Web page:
Ph.D. Candidate, University of Mississippi
Dr Rohde currently teaches in Statistics and Econometrics at Griffith University, and has research experience Inequality and income distribution.
Visiting scholar, University of Auckland
Dr Smith is an International Relations expert with a keen focus on geopolitical and geoeconomic forces and their implications for foreign policy decision-making. His most recent research concerned competition between the EU and Russia in Ukraine, which spawned a number of journal articles and a forthcoming book on the Ukraine crisis (to be published with Edward Elgar, December 2016). Future research will concern the competitive geoeconomic environment of the Asia-Pacific and its challenges and opportunities for Australia and New Zealand.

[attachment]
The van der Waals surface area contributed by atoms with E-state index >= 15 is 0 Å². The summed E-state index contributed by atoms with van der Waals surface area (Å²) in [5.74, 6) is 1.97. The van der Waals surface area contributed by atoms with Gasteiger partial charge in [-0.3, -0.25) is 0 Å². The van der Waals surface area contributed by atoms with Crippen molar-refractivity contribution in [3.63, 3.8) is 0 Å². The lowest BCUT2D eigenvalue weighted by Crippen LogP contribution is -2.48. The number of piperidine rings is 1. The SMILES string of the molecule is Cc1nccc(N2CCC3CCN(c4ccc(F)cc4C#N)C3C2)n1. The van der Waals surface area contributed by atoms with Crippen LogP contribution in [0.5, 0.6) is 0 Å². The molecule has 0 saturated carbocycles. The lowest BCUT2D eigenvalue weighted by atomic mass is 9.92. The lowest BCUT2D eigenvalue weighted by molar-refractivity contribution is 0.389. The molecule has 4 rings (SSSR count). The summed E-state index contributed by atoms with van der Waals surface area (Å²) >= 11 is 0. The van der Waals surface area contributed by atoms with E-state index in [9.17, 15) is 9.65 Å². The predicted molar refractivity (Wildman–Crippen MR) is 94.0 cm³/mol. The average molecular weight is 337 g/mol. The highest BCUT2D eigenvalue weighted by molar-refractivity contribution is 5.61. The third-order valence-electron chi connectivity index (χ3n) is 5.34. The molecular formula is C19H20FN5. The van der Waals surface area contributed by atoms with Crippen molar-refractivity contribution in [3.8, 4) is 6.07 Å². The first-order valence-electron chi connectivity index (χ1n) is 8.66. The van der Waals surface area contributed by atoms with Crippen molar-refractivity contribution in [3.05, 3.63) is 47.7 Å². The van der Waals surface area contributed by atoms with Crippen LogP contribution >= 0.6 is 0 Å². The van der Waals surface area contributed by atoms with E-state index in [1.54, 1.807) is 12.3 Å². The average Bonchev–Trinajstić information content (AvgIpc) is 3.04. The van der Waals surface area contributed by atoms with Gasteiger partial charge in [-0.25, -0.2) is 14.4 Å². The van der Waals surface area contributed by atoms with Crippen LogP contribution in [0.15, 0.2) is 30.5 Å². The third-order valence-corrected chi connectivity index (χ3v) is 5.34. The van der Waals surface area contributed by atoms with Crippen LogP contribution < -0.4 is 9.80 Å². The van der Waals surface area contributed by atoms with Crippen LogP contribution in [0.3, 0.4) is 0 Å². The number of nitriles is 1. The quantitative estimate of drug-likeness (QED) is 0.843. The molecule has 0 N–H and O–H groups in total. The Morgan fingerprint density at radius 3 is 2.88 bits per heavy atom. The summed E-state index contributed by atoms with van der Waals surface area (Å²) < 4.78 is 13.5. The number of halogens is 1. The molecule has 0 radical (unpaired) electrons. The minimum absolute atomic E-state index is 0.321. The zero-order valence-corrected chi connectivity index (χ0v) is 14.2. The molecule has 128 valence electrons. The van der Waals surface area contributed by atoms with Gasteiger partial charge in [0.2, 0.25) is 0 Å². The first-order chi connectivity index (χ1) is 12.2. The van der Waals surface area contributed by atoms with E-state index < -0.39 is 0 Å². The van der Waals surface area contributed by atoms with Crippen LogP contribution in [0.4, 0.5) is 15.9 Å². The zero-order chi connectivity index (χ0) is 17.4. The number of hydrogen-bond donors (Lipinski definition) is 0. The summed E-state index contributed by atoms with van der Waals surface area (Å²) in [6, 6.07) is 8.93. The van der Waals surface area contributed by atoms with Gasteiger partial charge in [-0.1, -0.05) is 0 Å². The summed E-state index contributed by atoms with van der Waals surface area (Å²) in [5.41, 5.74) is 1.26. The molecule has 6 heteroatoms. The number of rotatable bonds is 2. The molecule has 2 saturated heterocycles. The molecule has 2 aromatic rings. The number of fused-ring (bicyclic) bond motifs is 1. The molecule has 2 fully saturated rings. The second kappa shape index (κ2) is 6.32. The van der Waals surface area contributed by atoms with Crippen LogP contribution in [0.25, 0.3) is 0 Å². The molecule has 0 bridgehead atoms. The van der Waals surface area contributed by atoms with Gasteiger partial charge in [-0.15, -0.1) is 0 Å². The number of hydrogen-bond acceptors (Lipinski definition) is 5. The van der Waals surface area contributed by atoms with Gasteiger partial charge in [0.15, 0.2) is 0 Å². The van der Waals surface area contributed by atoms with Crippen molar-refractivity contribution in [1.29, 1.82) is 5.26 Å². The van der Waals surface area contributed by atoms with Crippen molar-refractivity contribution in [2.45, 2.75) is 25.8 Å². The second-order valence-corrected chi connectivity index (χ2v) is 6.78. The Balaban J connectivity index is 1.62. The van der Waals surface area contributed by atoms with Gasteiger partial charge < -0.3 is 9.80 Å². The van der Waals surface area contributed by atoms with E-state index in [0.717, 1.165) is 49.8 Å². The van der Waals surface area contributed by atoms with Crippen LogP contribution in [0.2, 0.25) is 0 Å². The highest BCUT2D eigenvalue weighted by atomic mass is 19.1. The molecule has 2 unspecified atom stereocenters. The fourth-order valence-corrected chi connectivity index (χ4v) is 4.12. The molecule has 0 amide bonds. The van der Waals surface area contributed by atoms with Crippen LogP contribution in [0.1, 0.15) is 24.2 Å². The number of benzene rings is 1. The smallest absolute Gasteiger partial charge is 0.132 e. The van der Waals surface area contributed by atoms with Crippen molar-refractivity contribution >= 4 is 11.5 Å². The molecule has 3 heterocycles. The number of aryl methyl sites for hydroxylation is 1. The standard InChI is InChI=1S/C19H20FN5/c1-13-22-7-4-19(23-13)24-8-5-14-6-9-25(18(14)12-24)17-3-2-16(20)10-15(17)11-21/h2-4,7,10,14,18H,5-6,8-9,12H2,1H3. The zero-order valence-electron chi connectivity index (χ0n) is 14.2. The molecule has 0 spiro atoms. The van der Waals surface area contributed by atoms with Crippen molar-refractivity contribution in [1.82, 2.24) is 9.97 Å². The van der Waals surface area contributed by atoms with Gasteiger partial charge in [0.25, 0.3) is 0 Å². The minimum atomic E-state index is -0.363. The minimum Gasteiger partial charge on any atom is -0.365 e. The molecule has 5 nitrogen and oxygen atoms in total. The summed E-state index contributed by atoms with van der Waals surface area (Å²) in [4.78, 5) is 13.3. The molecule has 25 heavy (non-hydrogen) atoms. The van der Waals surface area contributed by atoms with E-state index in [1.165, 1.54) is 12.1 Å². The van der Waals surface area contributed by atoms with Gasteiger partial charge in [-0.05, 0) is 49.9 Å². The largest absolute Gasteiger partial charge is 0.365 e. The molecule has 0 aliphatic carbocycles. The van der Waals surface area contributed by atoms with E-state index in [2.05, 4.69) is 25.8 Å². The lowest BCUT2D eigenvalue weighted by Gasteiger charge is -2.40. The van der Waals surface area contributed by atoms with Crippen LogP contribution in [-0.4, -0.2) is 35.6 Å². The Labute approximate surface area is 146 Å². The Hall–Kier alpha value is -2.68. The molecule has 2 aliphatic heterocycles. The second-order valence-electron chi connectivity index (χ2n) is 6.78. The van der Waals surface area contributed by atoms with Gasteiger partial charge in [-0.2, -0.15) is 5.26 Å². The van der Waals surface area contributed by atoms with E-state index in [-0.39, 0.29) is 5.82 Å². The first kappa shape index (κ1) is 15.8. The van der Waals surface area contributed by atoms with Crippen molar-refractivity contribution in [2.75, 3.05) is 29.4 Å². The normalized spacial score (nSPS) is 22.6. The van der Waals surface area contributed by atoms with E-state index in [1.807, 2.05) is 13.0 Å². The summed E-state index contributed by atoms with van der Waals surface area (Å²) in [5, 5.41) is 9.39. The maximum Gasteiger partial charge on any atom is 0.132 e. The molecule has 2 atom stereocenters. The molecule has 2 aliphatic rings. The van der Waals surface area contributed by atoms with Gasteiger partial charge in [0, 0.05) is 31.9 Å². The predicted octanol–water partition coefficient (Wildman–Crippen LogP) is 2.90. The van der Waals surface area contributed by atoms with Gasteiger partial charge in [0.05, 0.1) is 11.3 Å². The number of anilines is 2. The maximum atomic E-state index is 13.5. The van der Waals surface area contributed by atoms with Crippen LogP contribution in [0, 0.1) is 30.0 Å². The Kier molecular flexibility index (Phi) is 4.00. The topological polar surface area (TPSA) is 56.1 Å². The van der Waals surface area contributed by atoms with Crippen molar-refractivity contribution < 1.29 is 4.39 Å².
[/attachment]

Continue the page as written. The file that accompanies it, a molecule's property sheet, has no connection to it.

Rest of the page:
Nicholas Weaver received his bachelor’s degree in 1995 and his doctorate in 2003, both from UC Berkeley. He joined ICSI in 2003 as a postdoctoral fellow and was hired as a senior researcher the next year. From January 2010 to December 2011, he held a position as a visiting researcher at UC Berkeley and now currently holds a position as a visiting researcher at UC San Diego. He is a member of ICSI’s network security team, a co-developer of the Netalyzr system, and, in 2011, a co-winner of the FCC Open Internet Research Challenge. He is also a visiting lecturer in the CS Department at the University of California at Berkeley. His research interests include computer security and network measurement, with an emphasis on both large scale attacks and large scale measurement.